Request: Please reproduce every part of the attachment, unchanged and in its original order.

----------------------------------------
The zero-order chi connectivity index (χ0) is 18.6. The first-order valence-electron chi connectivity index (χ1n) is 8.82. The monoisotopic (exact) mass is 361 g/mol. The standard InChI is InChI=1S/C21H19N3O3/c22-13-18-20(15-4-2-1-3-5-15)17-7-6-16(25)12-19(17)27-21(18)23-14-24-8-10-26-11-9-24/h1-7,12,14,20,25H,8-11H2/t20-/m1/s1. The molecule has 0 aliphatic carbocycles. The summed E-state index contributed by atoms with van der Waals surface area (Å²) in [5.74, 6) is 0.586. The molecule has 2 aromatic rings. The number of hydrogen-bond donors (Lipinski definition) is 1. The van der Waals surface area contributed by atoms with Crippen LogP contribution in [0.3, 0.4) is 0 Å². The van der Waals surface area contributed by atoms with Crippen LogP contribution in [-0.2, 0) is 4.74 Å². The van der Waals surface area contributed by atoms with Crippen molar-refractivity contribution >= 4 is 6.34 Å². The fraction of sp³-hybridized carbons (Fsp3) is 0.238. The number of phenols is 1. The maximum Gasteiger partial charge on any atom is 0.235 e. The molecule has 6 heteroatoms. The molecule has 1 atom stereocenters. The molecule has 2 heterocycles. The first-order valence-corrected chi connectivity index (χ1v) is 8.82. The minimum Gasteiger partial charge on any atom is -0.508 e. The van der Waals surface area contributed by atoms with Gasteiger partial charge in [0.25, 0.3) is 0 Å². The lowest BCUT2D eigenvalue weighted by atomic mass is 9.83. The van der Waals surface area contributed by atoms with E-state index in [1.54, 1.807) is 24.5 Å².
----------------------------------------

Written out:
The zero-order chi connectivity index (χ0) is 18.6. The first-order valence-electron chi connectivity index (χ1n) is 8.82. The monoisotopic (exact) mass is 361 g/mol. The standard InChI is InChI=1S/C21H19N3O3/c22-13-18-20(15-4-2-1-3-5-15)17-7-6-16(25)12-19(17)27-21(18)23-14-24-8-10-26-11-9-24/h1-7,12,14,20,25H,8-11H2/t20-/m1/s1. The molecule has 0 aliphatic carbocycles. The summed E-state index contributed by atoms with van der Waals surface area (Å²) in [5.74, 6) is 0.586. The molecule has 2 aromatic rings. The number of hydrogen-bond donors (Lipinski definition) is 1. The van der Waals surface area contributed by atoms with Crippen LogP contribution in [0.3, 0.4) is 0 Å². The van der Waals surface area contributed by atoms with Crippen LogP contribution in [-0.2, 0) is 4.74 Å². The van der Waals surface area contributed by atoms with Crippen molar-refractivity contribution >= 4 is 6.34 Å². The fraction of sp³-hybridized carbons (Fsp3) is 0.238. The number of phenols is 1. The maximum Gasteiger partial charge on any atom is 0.235 e. The molecule has 6 heteroatoms. The molecule has 1 atom stereocenters. The molecule has 2 heterocycles. The first-order valence-corrected chi connectivity index (χ1v) is 8.82. The minimum Gasteiger partial charge on any atom is -0.508 e. The van der Waals surface area contributed by atoms with Gasteiger partial charge in [0.25, 0.3) is 0 Å². The lowest BCUT2D eigenvalue weighted by atomic mass is 9.83. The van der Waals surface area contributed by atoms with E-state index in [1.54, 1.807) is 24.5 Å².